Some people are true sports fans. They venture out to every game, rain or shine, regardless of the projected excitement of the matchup; they tear up at the end of a losing game or at a monumental triumph. They have a fiercely passionate relationship with sports.
I've never had this relationship, although growing up in the '90s and watching such greats as Ken Griffey Jr. and Shaquille O'Neal, it wasn't hard to become a doting admirer.
As a child, my friends and I would play basketball in the driveway of our home until sunset most summer days. (We called it "basketball," but it was more like throwing the ball onto the roof of the house and seeing who could catch it as it rolled off the side.) Before we started each game, we decided who would portray each NBA player. We took on the persona of our favorite players as we dribbled up the driveway toward the garage, often leaving our real names behind. Everyone wanted to be Michael Jordan or Charles Barkley. But I always fought to be Magic Johnson.
I'm not sure that I'd ever seen Johnson play, beyond his video game character on NBA Jam at least, but I think I just liked his name: Magic. For a 10-year-old, it was mystifying.
But it wasn't just Johnson. These athletes were of epic proportion. On the court, they displayed incredible talent and strength. We believed they could do anything, and therefore, so could we. They would have never had to compete with Paris Hilton or Britney Spears (or Barack Obama, according to McCain) for the spotlight. The media loved them, and so did wenot because they were outrageous characters (we're not counting Dennis Rodman, of course), but because they were downright good.
Just think about Sammy Sosa and Mark McGwire's home-run competition to beat Roger Maris' season record. I was never a huge baseball fan, but I sat alongside my dad and followed the excitement. I remember that historic home run that put McGwire on top. It was exhilarating.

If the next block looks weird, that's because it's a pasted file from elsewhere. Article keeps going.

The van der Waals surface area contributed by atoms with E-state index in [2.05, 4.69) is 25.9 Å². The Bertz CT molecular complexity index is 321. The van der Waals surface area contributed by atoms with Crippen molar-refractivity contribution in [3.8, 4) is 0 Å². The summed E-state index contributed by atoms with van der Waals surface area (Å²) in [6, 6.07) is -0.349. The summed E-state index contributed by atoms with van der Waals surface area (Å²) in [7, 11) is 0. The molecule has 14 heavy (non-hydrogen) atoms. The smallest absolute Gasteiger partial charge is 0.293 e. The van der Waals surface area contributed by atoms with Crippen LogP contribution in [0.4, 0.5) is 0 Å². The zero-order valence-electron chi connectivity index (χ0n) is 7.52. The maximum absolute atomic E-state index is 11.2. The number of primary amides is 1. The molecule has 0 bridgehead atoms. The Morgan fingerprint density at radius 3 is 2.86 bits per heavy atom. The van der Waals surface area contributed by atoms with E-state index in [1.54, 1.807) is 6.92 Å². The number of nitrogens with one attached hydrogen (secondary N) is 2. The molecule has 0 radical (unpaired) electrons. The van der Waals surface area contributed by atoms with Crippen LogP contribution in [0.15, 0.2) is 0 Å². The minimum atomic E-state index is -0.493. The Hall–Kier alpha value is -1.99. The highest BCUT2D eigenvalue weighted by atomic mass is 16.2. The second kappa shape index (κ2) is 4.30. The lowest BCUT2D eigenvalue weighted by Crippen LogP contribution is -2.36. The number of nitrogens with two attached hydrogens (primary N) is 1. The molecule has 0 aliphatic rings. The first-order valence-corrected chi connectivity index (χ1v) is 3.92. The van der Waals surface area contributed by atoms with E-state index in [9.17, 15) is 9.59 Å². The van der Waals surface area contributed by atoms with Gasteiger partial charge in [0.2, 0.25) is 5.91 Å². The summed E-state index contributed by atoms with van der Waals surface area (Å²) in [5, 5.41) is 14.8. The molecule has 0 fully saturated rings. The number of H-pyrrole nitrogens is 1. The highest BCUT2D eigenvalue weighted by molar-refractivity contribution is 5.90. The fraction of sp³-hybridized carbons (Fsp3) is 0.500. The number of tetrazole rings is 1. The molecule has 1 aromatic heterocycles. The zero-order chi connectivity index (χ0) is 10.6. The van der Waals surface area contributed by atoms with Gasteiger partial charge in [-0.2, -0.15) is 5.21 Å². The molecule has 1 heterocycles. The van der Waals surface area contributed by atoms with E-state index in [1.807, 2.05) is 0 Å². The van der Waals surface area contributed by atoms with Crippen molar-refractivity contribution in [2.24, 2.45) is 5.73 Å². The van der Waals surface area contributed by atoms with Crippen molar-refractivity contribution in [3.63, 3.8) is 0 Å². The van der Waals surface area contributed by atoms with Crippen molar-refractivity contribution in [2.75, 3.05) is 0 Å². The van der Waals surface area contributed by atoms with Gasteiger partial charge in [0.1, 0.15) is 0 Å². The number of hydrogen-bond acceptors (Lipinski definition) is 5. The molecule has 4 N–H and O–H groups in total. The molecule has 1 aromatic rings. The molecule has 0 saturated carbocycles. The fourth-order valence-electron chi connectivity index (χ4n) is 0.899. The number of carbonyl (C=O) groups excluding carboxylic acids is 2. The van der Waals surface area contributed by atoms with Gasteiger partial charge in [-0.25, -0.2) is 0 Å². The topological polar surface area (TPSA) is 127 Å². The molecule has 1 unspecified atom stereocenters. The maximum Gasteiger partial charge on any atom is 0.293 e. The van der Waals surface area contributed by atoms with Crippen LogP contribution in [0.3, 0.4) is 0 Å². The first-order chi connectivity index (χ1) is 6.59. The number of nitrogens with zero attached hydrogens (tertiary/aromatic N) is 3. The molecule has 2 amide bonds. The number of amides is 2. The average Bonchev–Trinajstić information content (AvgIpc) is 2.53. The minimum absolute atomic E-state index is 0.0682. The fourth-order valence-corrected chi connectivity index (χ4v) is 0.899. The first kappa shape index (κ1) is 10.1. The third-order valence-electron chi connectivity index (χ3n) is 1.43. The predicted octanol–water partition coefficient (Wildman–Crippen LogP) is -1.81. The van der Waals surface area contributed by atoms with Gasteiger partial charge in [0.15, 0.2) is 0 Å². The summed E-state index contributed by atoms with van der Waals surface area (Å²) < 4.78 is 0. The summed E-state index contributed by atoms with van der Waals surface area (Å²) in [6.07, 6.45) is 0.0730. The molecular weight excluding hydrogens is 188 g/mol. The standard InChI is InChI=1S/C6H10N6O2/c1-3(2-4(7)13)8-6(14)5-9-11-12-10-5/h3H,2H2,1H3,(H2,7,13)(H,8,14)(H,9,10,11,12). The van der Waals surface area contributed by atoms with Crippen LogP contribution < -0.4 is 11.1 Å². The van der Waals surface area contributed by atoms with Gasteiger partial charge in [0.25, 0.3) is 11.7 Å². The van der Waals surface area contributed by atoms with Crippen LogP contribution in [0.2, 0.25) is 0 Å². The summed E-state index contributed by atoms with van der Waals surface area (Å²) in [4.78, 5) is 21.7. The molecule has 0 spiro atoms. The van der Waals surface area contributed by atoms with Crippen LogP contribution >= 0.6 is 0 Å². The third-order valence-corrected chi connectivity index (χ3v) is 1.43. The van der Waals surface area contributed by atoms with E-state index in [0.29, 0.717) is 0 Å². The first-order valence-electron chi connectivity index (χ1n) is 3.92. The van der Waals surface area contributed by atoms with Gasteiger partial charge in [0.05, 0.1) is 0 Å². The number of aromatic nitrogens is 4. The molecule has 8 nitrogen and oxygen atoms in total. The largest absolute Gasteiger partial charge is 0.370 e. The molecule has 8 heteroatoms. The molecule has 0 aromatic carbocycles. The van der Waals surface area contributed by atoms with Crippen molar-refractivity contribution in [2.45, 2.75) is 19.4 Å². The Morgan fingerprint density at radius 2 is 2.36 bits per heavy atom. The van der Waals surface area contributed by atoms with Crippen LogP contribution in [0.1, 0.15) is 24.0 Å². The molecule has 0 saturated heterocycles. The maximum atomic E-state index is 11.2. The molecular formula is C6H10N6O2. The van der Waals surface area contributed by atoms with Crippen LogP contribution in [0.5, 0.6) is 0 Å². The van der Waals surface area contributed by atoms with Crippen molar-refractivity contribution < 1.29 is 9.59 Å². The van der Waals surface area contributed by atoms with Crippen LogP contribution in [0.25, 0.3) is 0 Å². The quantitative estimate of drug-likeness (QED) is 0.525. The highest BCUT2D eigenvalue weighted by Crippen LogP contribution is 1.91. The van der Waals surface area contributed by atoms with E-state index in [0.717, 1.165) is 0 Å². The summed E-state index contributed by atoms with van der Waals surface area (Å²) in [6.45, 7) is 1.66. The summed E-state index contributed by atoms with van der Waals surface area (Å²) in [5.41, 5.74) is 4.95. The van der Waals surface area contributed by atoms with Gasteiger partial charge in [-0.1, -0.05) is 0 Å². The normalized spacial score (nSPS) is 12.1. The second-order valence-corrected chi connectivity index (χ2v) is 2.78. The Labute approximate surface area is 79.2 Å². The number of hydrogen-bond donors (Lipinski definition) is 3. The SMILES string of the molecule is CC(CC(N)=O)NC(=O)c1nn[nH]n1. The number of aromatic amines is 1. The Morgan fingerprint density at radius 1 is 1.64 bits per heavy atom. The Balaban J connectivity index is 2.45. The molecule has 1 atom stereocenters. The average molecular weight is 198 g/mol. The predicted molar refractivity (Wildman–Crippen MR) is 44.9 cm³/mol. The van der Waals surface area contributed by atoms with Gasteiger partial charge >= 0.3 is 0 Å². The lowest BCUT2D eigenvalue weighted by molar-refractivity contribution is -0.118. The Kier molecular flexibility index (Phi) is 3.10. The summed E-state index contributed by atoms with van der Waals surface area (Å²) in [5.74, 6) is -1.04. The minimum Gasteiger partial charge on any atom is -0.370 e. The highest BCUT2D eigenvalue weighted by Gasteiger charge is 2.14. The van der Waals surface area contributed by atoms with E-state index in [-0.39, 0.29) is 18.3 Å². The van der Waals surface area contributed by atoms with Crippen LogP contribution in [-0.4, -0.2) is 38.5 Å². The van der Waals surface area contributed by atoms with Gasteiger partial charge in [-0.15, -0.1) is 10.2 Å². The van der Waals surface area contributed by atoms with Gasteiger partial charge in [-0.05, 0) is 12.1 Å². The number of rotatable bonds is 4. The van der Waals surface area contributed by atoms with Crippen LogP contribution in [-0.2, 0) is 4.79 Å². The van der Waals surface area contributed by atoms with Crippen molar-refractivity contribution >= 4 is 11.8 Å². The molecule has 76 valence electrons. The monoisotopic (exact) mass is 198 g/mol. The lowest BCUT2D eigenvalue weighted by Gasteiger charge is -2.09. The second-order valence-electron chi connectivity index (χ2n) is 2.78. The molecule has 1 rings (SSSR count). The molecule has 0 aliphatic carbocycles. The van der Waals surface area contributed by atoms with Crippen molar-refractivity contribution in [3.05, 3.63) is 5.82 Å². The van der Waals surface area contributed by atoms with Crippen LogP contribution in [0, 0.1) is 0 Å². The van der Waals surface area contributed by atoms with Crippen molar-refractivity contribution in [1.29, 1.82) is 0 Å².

These guys were on the front of Wheaties cereal boxes, motivating kids every day. (I didn't really like Wheaties, but I had a crush on Ken Griffey Jr.). But who do kids have to look up to today? I'm not sure whether athletes are getting sloppier or the government smarter, but sports heroes are falling from glory everywhere I turn.
When I heard that Atlanta Falcon quarterback Michael Vick was under federal indictment for illegal dogfights, I was amazed. Not only is dog fighting cruel and sinister, but it Vick wasn't desperate for money. "How could a man who made millions of dollars each year and played before thousands of fans every season throw it all away for a cheap (and sickening) thrill?" I asked myself.
Back in February, the House Committee on Oversight and Government Reform interrogated seven-time Cy Young Award-winning pitcher Roger Clemens. Streaming live footage throughout his and others' testimonies, national news networks gave commentary on Clemens' alleged HGH and steroid use. During the hearing, several representatives alluded to Clemens' place as a role model to American youth, and how the allegations might harm his image. I worry about the same thing. I don't know if Clemens took drugs, but the truth is that he should not have put himself in any precarious situation that would have questioned his character, regardless of his innocence or guilt. Either way, someone is lying, and it can only bring about more turmoil.